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Connecting the data dots

(Image credit: Image source: Shutterstock/alexskopje)

Organizations have embraced cloud computing with gusto. The efficiency gains are an obvious selling point for both IT and department heads, and the cost savings are a compelling point for CFOs. But for any enterprise that has committed to the cloud, no matter what point on that journey, the cost and productivity advantages do come with caveats. 

No IT project should be undertaken lightly. Trade journal ZDNet recently identified eight common obstacles encountered during IT transformation, including effects on the organization, security considerations, addressing legacy systems (and culture), and what that transformation means to different departments. Having a clear strategy and plan can address these areas to some extent, but because the cloud has made it easy to adopt powerful enterprise-ready tools, there has been a profusion of applications added to the corporate IT environment.   

Today’s enterprise has more than 1,400 cloud applications on average. I’ll leave it to your CIO to decide if that’s too many. However, the high number is indicative of how easy it can be for someone within an organization to gain access to a new tool with a few keystrokes and a credit card number.   

While it’s clear that the cloud and the many applications and services it has enabled have been of tremendous business value, the traditional “data silos” that have vexed organizations for more than two decades remain.   

What cloud applications make up for in accessibility and cost for organizations, they still haven’t been able to solve the lingering issue of how to break down data silos. The challenge to breaking down these data silos is partially due to the fact that few of these applications are designed to natively communicate with each other. Which means that the insights and efficiencies that could be available with a combination of data from various applications still requires tasking IT staff with manual integration.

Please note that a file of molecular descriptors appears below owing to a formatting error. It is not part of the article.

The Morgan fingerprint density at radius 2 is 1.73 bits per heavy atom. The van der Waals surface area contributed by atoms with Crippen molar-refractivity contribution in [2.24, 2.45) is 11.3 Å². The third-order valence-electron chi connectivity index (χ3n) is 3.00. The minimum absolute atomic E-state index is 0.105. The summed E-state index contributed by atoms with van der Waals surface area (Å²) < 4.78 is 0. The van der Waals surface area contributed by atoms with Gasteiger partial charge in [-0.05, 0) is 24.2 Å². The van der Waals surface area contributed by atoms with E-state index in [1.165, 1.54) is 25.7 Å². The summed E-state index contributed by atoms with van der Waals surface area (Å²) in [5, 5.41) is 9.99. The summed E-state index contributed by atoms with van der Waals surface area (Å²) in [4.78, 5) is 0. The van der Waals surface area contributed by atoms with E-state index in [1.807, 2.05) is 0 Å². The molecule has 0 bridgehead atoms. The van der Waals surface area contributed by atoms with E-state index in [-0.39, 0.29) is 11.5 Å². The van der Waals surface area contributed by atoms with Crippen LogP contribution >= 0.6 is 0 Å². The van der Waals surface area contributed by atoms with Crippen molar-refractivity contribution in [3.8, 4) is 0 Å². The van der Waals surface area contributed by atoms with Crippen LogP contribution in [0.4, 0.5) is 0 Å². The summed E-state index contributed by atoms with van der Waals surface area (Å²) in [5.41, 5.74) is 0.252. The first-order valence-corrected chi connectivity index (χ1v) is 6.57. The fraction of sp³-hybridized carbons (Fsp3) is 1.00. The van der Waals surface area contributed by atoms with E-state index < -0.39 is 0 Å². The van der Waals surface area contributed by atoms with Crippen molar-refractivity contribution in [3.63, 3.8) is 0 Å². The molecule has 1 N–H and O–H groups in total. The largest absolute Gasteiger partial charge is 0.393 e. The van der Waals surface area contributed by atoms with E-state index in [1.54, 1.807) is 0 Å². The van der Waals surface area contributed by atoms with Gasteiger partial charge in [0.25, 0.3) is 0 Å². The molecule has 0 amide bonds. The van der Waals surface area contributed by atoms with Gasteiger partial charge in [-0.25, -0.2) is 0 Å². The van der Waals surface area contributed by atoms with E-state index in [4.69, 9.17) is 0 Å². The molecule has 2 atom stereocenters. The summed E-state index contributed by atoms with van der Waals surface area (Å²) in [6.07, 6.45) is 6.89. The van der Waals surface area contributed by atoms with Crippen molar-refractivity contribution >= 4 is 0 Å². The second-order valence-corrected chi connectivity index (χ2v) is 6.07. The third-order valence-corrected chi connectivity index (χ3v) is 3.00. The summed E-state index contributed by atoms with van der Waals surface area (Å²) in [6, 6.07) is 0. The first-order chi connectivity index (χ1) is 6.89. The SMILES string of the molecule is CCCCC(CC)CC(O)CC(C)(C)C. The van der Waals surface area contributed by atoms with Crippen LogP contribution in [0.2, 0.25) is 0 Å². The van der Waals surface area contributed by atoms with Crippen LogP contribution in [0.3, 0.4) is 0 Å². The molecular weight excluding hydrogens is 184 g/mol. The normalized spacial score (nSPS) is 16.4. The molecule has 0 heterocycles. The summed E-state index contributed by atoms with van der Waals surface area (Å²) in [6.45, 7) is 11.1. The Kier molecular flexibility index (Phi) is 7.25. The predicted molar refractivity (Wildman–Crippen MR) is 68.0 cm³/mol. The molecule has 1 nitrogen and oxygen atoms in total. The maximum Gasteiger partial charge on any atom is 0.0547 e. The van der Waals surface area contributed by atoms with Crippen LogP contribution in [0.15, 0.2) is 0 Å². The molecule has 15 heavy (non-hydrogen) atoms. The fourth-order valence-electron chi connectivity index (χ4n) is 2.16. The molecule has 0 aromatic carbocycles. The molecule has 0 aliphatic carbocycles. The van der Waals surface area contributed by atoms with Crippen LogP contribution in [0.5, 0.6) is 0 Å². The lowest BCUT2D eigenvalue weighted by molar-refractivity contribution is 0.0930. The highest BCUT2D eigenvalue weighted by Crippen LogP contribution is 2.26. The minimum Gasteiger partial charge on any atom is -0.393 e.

For example, the corporate marketing team may intuitively recognize there is an advantage to combining and analyzing Salesforce and Marketo data. The sales team may want easy access to the service ticket data in Zendesk, but it’s not connected to their Dynamics CRM. In both scenarios, they need to access pieces of data from different applications, but they don’t have an easy way to do so. When companies overcome the massive issue around data silos, teams and individuals can be empowered with quick access to the data they need to better do their jobs or serve the customer.    

For all the cloud’s promise, there are many gains yet to be made. Tearing down data silos and building data connectivity between the various mission-critical cloud applications is one area where gains can be achieved. 

Thanks to technology known as integration platform as a service (iPaaS), intuitive data integration is within reach. Organizations can deploy, manage, govern, and integrate applications and services with iPaaS, a set of cloud-based integration tools. iPaaS can integrate data by tying cloud applications together like Salesforce, NetSuite, Marketo, Sharepoint, Zendesk, ServiceNow and more. Even data integrations from social media to ERP are possible through iPaaS. Users can even create complex, event-driven processes to remove grueling manual integration work from the equation. 

By making data integration drag-and-drop simple, iPaaS eliminates the complexity of connecting applications, data and processes.   

The low-code usability of iPaaS is like giving your non-technical staff the equivalent of a digital version of the Swiss Army Knife. iPaaS provides organizations with the means of taking full advantage of their technology investments while still maintaining control and visibility over IT assets within the CIO’s required purview.